That said I want to get something good down as far as images go and then take that to the next step which would be a medium of presentation. I think it may help with my ideas and style of photography.
07-10-2013, 08:20 PM   #8
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QuoteOriginally posted by Gerbermiester Quote
Instead of investing a heap of time and money into getting my own printer, ink, paper, and all the paraphernalia that goes with it, I get my prints done at my local photography shop. They have far nicer equipment than I can ever be able to afford, offer a wider variety of papers than I could keep on hand, and provide the expertise to consistently do a great job. Also, I don't have to worry about inks drying up when they're not used, or constantly having to clean the cartridge heads, or facing smudges from dye based inks. I just asked the fellows who work there for the ICC profiles for their printers and printed out a few test images. After a few tweaks over the course of an afternoon, I was profiled and ready to go. Lots of other people enjoy the 'at home' printing process. I, however, find it massively frustrating. But, that's just me.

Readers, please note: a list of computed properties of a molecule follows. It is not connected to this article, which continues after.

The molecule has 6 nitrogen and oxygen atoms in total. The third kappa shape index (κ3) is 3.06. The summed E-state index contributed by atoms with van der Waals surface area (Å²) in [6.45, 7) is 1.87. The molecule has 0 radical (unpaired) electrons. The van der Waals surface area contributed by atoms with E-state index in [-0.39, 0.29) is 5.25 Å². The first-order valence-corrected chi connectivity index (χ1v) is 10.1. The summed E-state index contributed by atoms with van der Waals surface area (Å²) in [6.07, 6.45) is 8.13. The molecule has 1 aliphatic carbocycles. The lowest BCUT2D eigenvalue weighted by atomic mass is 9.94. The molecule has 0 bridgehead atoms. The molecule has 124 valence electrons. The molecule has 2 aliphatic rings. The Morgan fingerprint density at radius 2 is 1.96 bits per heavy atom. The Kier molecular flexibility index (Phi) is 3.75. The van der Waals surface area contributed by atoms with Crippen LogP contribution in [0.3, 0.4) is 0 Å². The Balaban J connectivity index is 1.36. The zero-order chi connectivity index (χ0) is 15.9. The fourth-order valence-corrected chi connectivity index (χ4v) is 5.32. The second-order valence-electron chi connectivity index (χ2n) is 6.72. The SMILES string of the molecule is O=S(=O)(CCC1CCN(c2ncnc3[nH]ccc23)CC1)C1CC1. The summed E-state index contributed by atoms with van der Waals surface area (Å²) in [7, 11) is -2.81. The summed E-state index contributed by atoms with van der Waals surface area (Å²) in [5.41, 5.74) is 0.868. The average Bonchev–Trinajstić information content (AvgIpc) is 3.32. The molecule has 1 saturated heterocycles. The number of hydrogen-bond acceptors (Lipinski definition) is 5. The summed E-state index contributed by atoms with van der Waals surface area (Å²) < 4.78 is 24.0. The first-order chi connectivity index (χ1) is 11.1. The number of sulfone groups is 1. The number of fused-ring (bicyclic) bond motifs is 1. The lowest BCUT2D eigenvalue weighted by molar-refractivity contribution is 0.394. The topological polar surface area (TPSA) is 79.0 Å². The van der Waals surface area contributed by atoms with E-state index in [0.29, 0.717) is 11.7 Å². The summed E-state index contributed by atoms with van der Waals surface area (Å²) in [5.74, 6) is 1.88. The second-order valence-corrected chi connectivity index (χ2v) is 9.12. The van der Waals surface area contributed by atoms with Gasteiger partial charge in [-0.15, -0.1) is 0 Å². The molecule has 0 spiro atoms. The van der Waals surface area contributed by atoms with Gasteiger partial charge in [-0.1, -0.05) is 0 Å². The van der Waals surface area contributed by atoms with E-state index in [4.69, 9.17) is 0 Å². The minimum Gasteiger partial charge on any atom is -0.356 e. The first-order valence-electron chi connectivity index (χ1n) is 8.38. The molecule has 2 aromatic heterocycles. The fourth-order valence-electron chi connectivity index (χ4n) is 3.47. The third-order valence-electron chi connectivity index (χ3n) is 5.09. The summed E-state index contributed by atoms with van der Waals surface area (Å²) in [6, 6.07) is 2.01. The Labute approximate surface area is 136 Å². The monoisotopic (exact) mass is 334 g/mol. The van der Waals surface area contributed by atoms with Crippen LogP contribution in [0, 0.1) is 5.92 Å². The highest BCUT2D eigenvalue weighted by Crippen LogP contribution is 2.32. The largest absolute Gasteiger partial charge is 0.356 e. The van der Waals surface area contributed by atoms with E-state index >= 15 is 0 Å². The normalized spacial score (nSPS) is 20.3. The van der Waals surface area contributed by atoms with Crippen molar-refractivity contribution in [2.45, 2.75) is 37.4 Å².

At least in the start I think I will go this route as well. At least until I sort out what I 'really like'...in which case I could very well buy a printer and go from there...

07-10-2013, 08:27 PM   #9
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Thank you to everyone for your comments. I have a lot to consider... but I am with demp10, adpo, and robgo2 in that I feel like it would be especially satisfying seeing what images I take go to their final form. If it wasn't enjoyable I wouldn't be doing it

I still need to work on getting the image though...and learning how to post processes it to get what I am after... It's a lot to learn though...

I will say this though... I was in my old job and staying in a hotel out in West Texas once...and the manager of the hotel and I got to chatting when they saw my camera gear... I showed them some of my shots and low and behold they wanted to purchase an image of mine! Really! I was floored.

They wanted to hang the photo up in their hotel... it was a nice shot of a sunrise with all the colors and so forth... I never followed through with them (I was overwhelmed with work at the time doing 18 hour days 5 or 6 days a week)... but still... the thought counted...